Polkinghorne characterizes both physics/science and theology as quests for true descriptions of reality. If I had to guess, Polkinghorne’s stated criteria for a satisfying description in either domain — “verisimilitudinous” — is probably a key point of contention for many. It’s squishy and unquantifiable where many scientists (physicists especially) expect mathematical precision. Likewise, many believers desire a more objective sense of absolute certainty than an adjective more often applied to fiction can provide. Applied the wrong way and it’s just a fancier version of truthiness. Yet for myself, I’m largely sold. Polkinghorne’s advocacy of critical realism makes a lot of sense to me and verisimilitude seems like the right companion metric. Sure, it is at least partially in the eye of the beholder, but that’s kind of the point of critical realism.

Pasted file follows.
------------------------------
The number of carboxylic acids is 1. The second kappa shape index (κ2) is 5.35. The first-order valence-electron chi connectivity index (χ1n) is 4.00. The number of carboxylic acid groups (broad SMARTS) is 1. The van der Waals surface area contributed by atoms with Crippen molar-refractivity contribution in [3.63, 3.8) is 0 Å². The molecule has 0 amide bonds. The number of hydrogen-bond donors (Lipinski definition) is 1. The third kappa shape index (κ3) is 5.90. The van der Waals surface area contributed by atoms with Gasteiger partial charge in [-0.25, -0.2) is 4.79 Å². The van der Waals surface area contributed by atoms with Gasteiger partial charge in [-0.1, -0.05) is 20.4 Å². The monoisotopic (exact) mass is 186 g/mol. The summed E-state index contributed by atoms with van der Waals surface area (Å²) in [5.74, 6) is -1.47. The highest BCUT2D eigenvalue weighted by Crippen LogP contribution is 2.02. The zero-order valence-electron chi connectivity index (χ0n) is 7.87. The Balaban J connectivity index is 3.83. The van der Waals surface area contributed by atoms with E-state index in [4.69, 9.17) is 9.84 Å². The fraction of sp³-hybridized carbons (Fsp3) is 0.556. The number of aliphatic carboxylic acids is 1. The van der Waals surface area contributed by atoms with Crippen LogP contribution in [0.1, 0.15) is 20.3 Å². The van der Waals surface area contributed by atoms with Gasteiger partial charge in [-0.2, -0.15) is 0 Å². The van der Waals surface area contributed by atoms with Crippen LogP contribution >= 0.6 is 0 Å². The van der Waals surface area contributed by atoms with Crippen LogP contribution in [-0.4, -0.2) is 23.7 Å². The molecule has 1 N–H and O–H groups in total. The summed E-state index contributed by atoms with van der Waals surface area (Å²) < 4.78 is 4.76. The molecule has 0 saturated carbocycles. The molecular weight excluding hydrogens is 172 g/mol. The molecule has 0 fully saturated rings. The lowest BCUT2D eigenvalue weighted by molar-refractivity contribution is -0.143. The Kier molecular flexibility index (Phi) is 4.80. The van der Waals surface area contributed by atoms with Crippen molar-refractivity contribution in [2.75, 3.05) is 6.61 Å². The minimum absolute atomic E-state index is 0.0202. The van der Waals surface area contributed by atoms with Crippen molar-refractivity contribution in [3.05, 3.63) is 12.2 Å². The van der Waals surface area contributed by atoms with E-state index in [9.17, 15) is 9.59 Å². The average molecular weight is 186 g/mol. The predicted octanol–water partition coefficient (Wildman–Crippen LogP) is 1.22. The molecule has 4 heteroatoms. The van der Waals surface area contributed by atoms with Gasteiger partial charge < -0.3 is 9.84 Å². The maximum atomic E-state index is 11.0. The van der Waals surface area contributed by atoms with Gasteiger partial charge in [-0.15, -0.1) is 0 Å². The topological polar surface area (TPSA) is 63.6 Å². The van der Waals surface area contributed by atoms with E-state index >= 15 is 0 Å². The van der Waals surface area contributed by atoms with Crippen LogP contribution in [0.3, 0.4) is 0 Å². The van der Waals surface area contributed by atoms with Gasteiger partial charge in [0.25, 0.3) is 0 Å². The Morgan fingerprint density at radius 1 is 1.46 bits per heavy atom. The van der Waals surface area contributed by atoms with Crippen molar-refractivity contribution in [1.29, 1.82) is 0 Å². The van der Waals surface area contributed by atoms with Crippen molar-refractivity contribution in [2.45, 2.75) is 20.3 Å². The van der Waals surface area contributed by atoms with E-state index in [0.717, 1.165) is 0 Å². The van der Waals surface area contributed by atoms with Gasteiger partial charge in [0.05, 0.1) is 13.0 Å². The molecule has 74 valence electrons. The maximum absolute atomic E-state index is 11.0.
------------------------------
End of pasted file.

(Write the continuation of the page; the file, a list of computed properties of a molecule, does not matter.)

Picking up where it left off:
Polkinghorne makes a case for progress in scientific knowledge, a feature which in some respects distinguishes science from other intellectual pursuits including theology. I want to agree that our present scientific models are more accurate than those of 1,000 or 100 years ago. Still, all of those models once judged “verisimilitudinous” nag at me a bit. Especially troublesome are the scenarios where the scientific community debated two alternative models only for both to turn out to be equally wrong, my favorite of which is the question of whether babies started as tiny versions of themselves inside the sperm or inside the egg. In fairness, there were also those who argued that babies developed from simpler forms rather than just growing bigger. So maybe that’s the sense in which science has made progress. It’s not necessarily that we have better ideas now, but that we have narrowed down the options by ruling out an increasing number of incorrect models. That feels a bit heavy on Popperian falsification; perhaps someone can enlighten me on a better way of thinking about how science develops.